Date
18 August 2017
Secretary for Development Paul Chan (top left), Secretary for Food and Health Ko Wing-man (middle) and Secretary for Education Eddie Ng (bottom) are among the signatories of the anti-Occupy Central campaign. Photo: HKEJ
Secretary for Development Paul Chan (top left), Secretary for Food and Health Ko Wing-man (middle) and Secretary for Education Eddie Ng (bottom) are among the signatories of the anti-Occupy Central campaign. Photo: HKEJ

HK officials sign on to anti-Occupy Central campaign

Organizers of an anti-Occupy Central campaign have gathered more than 900,000 signatures including those of top Hong Kong government officials, Ming Pao Daily reported Monday.

Among the government signatories are Secretary for Food and Health Ko Wing-man, Secretary for Education Eddie Ng and Secretary for Development Paul Chan.

Chief Executive Leung Chun-ying and Chief Secretary Carrie Lam said they will sign as soon as they are available.

And Financial Secretary John Tsang said he will decide whether to sign in his personal capacity. Secretary for Financial Services and the Treasury Chan Ka-Keung and Secretary for Transport and Housing Anthony Cheung Bing-leung are on leave.

Lui Tai-lok, a sociology professor at the University of Hong Kong, said officials are free to support the signature drive but they should ensure their actions don’t compromise the openness and neutrality of the government.

Meanwhile, independent political commentator Johnny Lau compared the present sentiment in Hong Kong to that of the 1967 leftist riots and the Tiananmen Square protests in 1989, so it is important not to repeat history, according to Apple Daily.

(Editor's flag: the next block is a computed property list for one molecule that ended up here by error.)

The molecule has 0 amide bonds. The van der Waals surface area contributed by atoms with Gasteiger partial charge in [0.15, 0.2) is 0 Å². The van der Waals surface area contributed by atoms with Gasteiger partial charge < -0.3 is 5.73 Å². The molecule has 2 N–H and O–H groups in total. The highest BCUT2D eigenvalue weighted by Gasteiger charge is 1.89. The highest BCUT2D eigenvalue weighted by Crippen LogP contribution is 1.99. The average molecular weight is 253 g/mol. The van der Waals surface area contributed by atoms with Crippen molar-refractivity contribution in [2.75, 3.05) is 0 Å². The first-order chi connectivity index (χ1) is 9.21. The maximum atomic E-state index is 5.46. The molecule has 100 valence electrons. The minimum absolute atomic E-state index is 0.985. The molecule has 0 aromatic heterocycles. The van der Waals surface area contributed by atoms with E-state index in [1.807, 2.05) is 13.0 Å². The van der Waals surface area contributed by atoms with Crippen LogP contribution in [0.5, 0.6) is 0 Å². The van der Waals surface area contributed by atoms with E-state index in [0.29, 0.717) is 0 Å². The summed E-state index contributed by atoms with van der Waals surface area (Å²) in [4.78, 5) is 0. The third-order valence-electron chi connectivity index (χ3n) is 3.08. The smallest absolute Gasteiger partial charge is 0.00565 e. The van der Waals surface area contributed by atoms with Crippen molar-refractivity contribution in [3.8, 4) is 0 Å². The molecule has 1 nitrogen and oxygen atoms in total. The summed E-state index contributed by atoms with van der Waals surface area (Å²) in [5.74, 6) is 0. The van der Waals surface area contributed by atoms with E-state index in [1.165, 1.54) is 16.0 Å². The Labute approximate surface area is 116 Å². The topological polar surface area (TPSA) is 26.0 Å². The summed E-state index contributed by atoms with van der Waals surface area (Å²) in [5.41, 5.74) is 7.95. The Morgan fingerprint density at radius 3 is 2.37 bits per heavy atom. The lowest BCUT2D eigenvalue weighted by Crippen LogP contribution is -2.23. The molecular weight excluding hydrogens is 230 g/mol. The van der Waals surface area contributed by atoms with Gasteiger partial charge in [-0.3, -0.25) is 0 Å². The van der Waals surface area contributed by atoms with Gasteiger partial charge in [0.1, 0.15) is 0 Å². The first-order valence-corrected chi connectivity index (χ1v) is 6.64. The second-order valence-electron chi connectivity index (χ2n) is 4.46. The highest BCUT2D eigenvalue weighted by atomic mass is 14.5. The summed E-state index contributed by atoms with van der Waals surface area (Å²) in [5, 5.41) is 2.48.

The signature campaign is intended to counter Occupy Central by tapping into Hong Kong’s so-called silent majority.

Organizers are trying to show strength in numbers after Occupy Central marshalled more than 700,000 participants in a mock referendum last month to demand more democracy in the 2017 election for the next Hong Kong chief executive.

The final election model will be decided by the National People’s Congress, China’s legislature, in its upcoming session next month. The Hong Kong government is encouraging people to accept whatever form is offered by Beijing and take it from there, according to reports.

Lau said Hong Kong officials should not just ask Hong Kong people to “take whatever it is first” but also let people know what they’re being offered.

More than 810,000 signed up in the first eight days of the campaign, according to Robert Chow, a spokesperson for the pro-Beijing Alliance for Peace and Democracy. The alliance will meet with Carrie Lam to discuss its progress, Ming Pao said.

Benny Tai, a convenor of the Occupy Central movement, said the signature drive cannot drown out the voices of democracy in Hong Kong and people’s demands for real universal suffrage.

Occupy Central is planning a blockade of Hong Kong’s business and financial district if the final election scheme does not live up to its expectations.

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